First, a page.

Mr. Pranay Pujara, Consulting Manager – Products, ETP Group presented a live demonstration of ETP’s Omni-channel Retail Solutions to establish how ETP can help retailers in Malaysia to overcome the challenges in omni-channel retailing.

Following the live demonstration a panel discussion was held with eminent industry experts. The panel shared their thoughts and opinions about the changes in the buying behavior of Malaysian consumers over the last 3 years, the value of the brand in the mind of the modern day consumers and whether the internet has commoditized brands. The panel exchanged their views on the future of malls and stores in the 3 to 5 years. They also discussed about the digital transformation of retail taking place in Asia in the next 2 to 3 years and whether it will leapfrog the US like the Asian mobile technology did. They highlighted the 3 priorities that retailers should focus on to handle the change in consumer behavior.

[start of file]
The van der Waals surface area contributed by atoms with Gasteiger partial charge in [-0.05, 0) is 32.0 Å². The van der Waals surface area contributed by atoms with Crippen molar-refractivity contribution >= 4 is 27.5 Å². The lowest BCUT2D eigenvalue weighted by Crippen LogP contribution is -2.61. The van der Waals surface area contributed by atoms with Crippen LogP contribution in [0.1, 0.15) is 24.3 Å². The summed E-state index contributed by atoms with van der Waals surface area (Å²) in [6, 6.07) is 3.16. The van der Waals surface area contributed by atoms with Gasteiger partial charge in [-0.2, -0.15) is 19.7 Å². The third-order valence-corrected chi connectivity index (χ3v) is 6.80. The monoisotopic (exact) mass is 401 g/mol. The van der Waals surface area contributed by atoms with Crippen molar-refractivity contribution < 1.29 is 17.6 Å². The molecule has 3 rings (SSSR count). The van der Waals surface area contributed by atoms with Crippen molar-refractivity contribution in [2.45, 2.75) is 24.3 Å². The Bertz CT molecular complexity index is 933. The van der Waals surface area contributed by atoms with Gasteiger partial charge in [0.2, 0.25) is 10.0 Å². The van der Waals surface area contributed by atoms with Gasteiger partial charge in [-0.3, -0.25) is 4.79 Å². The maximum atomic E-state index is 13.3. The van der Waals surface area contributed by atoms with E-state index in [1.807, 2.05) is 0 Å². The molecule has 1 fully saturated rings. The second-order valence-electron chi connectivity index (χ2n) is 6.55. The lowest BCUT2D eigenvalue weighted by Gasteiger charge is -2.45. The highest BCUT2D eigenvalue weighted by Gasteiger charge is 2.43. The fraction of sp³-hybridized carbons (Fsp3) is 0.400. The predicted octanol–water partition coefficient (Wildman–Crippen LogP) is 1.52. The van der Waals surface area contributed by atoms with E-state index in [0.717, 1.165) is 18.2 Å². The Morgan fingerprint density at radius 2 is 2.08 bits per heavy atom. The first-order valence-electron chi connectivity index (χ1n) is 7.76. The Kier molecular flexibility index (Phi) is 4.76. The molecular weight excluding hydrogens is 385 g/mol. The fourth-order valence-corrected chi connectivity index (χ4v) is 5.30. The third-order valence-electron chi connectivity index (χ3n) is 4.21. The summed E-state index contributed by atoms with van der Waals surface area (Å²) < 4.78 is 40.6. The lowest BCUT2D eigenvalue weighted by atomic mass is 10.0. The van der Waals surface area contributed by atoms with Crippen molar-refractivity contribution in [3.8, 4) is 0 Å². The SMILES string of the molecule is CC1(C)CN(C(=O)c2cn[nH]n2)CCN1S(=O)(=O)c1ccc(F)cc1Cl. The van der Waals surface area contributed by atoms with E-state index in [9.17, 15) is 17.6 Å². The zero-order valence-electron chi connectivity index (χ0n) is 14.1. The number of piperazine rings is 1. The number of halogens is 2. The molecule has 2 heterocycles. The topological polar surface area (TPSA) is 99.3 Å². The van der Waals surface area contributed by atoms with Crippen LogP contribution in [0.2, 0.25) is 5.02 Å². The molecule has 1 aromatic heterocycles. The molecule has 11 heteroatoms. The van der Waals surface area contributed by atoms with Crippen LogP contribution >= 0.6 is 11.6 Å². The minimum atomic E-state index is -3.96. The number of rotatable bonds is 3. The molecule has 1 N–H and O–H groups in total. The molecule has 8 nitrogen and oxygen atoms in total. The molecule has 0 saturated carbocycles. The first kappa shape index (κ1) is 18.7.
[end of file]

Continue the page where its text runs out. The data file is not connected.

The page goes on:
ETP will continue to drive the omni-channel transformation of retail businesses across Asia-Pacific, India and the Middle-East.

How retailers can leverage O2O effectively!


The O2O concept is not new, rather it has been a buzzword for a few years now but in the last couple of years this concept has started gaining importance. In simple words O2O means online-to-offline where online channels are used to drive customers to the offline stores. The main aspect here however is to make this experience flow between the virtual and the physical channels seamless and impressive.

Below are three ways how retailers can use their existing resources to leverage O2O effectively.

Brick and mortar stores: By treating stores not just as sales channels but also as distribution centers, retailers can leverage their store network to satisfy customer needs by using store level inventory to deliver orders to customers’ homes as well as for click-and collect orders. With these new fulfillment options enabled by the store, consumers can click, collect and return goods as per their convenience. Modern day customers are demanding a better combination of value, convenience and experience and brands who strike the right balance between delivering great product value and offering superior customer experience and convenience will emerge as customer favorites.